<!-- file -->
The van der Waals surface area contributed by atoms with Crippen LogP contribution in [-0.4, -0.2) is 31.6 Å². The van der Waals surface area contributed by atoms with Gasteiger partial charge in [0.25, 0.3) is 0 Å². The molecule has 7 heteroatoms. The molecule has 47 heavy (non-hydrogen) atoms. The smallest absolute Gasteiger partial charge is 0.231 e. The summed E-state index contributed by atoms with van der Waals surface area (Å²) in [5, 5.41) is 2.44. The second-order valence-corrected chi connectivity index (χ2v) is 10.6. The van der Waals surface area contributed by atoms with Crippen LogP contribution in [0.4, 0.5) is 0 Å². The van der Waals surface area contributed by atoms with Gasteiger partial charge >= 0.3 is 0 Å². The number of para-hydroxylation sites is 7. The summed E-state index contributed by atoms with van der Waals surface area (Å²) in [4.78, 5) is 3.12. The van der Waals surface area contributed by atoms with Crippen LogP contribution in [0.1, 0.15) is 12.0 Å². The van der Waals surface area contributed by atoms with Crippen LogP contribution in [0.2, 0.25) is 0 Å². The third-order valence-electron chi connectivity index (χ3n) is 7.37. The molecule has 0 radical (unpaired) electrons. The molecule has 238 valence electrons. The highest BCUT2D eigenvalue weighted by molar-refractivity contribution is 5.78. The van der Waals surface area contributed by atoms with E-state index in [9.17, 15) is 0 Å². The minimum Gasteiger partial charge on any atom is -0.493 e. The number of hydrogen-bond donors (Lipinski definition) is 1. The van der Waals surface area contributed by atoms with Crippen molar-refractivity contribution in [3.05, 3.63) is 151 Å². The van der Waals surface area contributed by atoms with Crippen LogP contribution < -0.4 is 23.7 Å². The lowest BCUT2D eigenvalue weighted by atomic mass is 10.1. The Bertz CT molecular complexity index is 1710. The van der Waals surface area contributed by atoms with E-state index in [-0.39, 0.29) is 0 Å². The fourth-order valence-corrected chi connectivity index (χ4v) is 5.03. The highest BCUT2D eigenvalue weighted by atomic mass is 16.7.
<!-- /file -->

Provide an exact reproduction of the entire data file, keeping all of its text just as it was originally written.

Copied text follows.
The van der Waals surface area contributed by atoms with Crippen LogP contribution in [-0.4, -0.2) is 31.6 Å². The van der Waals surface area contributed by atoms with Gasteiger partial charge in [0.25, 0.3) is 0 Å². The molecule has 7 heteroatoms. The molecule has 47 heavy (non-hydrogen) atoms. The smallest absolute Gasteiger partial charge is 0.231 e. The summed E-state index contributed by atoms with van der Waals surface area (Å²) in [5, 5.41) is 2.44. The second-order valence-corrected chi connectivity index (χ2v) is 10.6. The van der Waals surface area contributed by atoms with Crippen LogP contribution in [0.4, 0.5) is 0 Å². The van der Waals surface area contributed by atoms with Gasteiger partial charge >= 0.3 is 0 Å². The number of para-hydroxylation sites is 7. The summed E-state index contributed by atoms with van der Waals surface area (Å²) in [4.78, 5) is 3.12. The van der Waals surface area contributed by atoms with Crippen LogP contribution in [0.1, 0.15) is 12.0 Å². The van der Waals surface area contributed by atoms with Crippen LogP contribution in [0.2, 0.25) is 0 Å². The third-order valence-electron chi connectivity index (χ3n) is 7.37. The molecule has 0 radical (unpaired) electrons. The molecule has 238 valence electrons. The highest BCUT2D eigenvalue weighted by molar-refractivity contribution is 5.78. The van der Waals surface area contributed by atoms with E-state index in [9.17, 15) is 0 Å². The minimum Gasteiger partial charge on any atom is -0.493 e. The number of hydrogen-bond donors (Lipinski definition) is 1. The van der Waals surface area contributed by atoms with Crippen molar-refractivity contribution in [3.05, 3.63) is 151 Å². The van der Waals surface area contributed by atoms with Crippen LogP contribution < -0.4 is 23.7 Å². The lowest BCUT2D eigenvalue weighted by atomic mass is 10.1. The Bertz CT molecular complexity index is 1710. The van der Waals surface area contributed by atoms with E-state index in [-0.39, 0.29) is 0 Å². The fourth-order valence-corrected chi connectivity index (χ4v) is 5.03. The highest BCUT2D eigenvalue weighted by atomic mass is 16.7.